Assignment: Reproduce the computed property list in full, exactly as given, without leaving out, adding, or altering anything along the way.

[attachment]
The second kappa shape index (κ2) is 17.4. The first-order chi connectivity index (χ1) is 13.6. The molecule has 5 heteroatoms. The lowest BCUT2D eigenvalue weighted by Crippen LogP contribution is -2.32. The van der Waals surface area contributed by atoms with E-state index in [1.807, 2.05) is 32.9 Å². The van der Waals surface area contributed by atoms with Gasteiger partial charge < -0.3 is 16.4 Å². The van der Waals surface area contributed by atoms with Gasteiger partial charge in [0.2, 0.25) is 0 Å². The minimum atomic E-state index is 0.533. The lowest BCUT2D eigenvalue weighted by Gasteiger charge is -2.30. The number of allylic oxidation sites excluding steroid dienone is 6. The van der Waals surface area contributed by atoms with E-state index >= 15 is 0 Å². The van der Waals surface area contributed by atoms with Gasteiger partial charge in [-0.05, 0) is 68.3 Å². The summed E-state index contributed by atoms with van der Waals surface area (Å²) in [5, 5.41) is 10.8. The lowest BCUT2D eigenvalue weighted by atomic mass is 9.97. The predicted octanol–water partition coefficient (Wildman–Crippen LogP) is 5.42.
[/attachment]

The second kappa shape index (κ2) is 17.4. The first-order chi connectivity index (χ1) is 13.6. The molecule has 5 heteroatoms. The lowest BCUT2D eigenvalue weighted by Crippen LogP contribution is -2.32. The van der Waals surface area contributed by atoms with E-state index in [1.807, 2.05) is 32.9 Å². The van der Waals surface area contributed by atoms with Gasteiger partial charge < -0.3 is 16.4 Å². The van der Waals surface area contributed by atoms with Gasteiger partial charge in [0.2, 0.25) is 0 Å². The minimum atomic E-state index is 0.533. The lowest BCUT2D eigenvalue weighted by Gasteiger charge is -2.30. The number of allylic oxidation sites excluding steroid dienone is 6. The van der Waals surface area contributed by atoms with E-state index >= 15 is 0 Å². The van der Waals surface area contributed by atoms with Gasteiger partial charge in [-0.05, 0) is 68.3 Å². The summed E-state index contributed by atoms with van der Waals surface area (Å²) in [5, 5.41) is 10.8. The lowest BCUT2D eigenvalue weighted by atomic mass is 9.97. The predicted octanol–water partition coefficient (Wildman–Crippen LogP) is 5.42.